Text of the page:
Schedule a Campus Tour if you are an International Student


As parents and students embark on university campus tours for the summer, our senior educational counselor has put together a few pointers:

  • Students and their parents should consider going with separate tour groups so each can hear and see different things from the different tour guides.


  • Check the university’s safety statistics – how many ‘blue lights’ are distributed around campus to call for help?
  • Ask about the neighborhood adjacent to the campus, and check whether the campus has a barbed-wire fence separating it from the adjacent neighborhood (if yes, ask why).
  • Drive around the adjacent neighborhoods and walking through the ‘campus town’.
  • Consider the state’s gun-carrying laws.


  • Consider the school’s drop-out and suicide rates as these may be indicators of student stress levels.
  • Ask what the difference is between an “A” student and a “B” student.


  • Look at the names of professors on their office doors. Are they American? Asian? Middle-Eastern?

Remember, for tenure, Research Excellence (publications) and Research Funding count for 60% of a professor’s rating. Teaching counts for less than 30%.

Their ability to converse in English (e.g. their accent) and whether their students can understand them or not count for 0% of their rating.

  • Ask how accessible the professors are. How is working with the professors outside the classroom?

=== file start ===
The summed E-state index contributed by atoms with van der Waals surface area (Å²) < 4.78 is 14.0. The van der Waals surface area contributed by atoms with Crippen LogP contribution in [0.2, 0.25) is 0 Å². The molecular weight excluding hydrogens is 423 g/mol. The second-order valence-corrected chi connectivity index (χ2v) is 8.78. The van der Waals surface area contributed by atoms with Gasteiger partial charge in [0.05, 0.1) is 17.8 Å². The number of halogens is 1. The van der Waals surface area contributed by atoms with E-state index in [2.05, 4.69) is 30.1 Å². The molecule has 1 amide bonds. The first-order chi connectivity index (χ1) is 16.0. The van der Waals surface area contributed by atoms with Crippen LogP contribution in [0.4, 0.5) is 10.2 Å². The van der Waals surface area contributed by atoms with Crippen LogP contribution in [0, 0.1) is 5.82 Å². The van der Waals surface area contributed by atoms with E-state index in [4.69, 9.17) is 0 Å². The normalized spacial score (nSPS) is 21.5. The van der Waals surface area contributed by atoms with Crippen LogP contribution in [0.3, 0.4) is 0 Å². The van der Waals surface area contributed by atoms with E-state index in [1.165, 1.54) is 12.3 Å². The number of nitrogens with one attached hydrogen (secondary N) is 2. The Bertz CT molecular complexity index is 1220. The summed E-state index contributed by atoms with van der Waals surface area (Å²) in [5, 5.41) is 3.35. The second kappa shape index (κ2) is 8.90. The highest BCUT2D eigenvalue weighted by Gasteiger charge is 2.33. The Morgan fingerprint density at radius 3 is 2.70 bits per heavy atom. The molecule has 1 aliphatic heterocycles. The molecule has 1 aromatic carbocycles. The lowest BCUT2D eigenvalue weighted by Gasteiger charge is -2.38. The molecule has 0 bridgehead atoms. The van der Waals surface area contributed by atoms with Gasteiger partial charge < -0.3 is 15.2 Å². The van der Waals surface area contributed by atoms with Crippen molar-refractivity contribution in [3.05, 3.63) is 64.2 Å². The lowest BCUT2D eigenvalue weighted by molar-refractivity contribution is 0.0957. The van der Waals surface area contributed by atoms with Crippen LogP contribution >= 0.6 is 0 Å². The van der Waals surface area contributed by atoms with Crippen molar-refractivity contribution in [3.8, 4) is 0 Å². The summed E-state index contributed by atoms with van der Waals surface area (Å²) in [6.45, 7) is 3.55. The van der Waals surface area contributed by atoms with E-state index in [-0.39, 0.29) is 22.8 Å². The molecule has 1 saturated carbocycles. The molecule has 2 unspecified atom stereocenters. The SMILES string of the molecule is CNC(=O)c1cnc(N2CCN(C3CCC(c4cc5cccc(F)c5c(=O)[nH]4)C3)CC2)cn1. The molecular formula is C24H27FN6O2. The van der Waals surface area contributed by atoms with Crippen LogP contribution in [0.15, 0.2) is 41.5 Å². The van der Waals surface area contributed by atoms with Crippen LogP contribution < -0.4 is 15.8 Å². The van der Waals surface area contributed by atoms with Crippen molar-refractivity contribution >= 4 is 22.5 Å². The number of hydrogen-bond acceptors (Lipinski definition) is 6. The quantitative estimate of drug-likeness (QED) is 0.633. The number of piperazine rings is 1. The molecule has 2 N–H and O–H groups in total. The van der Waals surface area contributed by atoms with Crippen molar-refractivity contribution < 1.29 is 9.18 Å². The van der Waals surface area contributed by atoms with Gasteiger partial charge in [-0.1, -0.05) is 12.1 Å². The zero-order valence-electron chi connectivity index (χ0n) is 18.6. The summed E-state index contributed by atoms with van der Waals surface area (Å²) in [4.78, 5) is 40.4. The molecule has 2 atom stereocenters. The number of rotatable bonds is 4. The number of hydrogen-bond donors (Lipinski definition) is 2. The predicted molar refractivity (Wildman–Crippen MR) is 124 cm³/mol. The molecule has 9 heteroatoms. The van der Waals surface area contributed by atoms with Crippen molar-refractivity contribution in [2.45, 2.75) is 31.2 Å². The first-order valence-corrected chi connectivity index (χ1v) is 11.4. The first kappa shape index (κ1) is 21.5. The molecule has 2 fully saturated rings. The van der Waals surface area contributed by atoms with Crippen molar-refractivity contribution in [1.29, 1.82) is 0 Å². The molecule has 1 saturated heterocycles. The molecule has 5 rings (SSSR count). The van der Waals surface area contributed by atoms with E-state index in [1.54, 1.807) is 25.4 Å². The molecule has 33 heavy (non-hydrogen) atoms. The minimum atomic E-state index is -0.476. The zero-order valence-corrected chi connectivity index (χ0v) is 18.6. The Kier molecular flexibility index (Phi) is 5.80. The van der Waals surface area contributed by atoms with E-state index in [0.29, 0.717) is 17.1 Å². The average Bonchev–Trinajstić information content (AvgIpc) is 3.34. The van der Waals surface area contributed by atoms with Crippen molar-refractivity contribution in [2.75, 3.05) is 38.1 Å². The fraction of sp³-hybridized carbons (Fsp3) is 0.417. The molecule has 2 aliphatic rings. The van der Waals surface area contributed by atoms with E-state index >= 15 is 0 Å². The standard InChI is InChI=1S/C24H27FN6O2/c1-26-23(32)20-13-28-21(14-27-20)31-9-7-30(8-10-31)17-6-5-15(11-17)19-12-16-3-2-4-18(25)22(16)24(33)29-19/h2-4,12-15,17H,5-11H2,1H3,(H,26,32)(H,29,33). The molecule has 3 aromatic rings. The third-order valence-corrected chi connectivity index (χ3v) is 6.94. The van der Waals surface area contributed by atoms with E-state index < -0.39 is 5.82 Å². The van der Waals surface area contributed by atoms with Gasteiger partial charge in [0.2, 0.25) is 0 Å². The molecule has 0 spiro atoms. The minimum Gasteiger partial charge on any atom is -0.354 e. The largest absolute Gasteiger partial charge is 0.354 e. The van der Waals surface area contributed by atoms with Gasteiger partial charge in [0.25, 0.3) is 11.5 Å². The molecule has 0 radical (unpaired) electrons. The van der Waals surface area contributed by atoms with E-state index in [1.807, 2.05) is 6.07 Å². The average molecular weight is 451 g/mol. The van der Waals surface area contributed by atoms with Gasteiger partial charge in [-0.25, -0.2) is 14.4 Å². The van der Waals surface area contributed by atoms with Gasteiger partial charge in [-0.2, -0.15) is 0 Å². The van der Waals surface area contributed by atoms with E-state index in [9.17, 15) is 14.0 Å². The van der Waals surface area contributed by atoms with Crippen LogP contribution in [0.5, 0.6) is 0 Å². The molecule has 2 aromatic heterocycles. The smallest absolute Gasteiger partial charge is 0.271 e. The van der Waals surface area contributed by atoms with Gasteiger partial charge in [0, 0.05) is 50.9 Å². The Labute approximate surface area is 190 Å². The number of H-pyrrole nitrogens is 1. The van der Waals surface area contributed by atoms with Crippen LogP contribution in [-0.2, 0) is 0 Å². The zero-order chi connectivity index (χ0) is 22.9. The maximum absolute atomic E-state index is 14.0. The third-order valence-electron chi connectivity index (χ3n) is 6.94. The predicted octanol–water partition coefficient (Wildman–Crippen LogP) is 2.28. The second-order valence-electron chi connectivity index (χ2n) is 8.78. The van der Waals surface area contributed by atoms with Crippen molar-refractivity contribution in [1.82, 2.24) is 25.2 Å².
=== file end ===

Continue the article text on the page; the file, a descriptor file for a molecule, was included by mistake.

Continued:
• Ask the tour guide about interactions with their professors outside of the classroom and how these experiences have been.
  • Ask the tour guide what their favorite class has been so far. What made this class their favorite class?
  • Ask the tour guide about classes they have had with TAs, and what the TAs’ strengths and weaknesses are.
  • Ask the tour guide what they would change about the college if they had $ 10 Million to spend.
  • Schedule an appointment to meet with the professors of classes that interest you.


  • Ask about inclusion and whether there is any rampant discrimination on campus.
  • How many clubs/societies does the university offer? Is it easy to form a new club/ society?
  • Is there a gym on campus? What sports does the university offer? Also consider the sports a university cannot offer due to the region’s climate.
  • How active is the student government? Can freshmen participate in student government/on the school paper/ etc.?

Being able to get involved can often bring a large campus down to a manageable, personal experience.

For any further help on which universities/colleges to visit or fixing appointments at universities, contact Intelligent Partners.

#internationalstudentlife, #internationalstudenttours #studytours #intelligentpartners, @intelligentpartners

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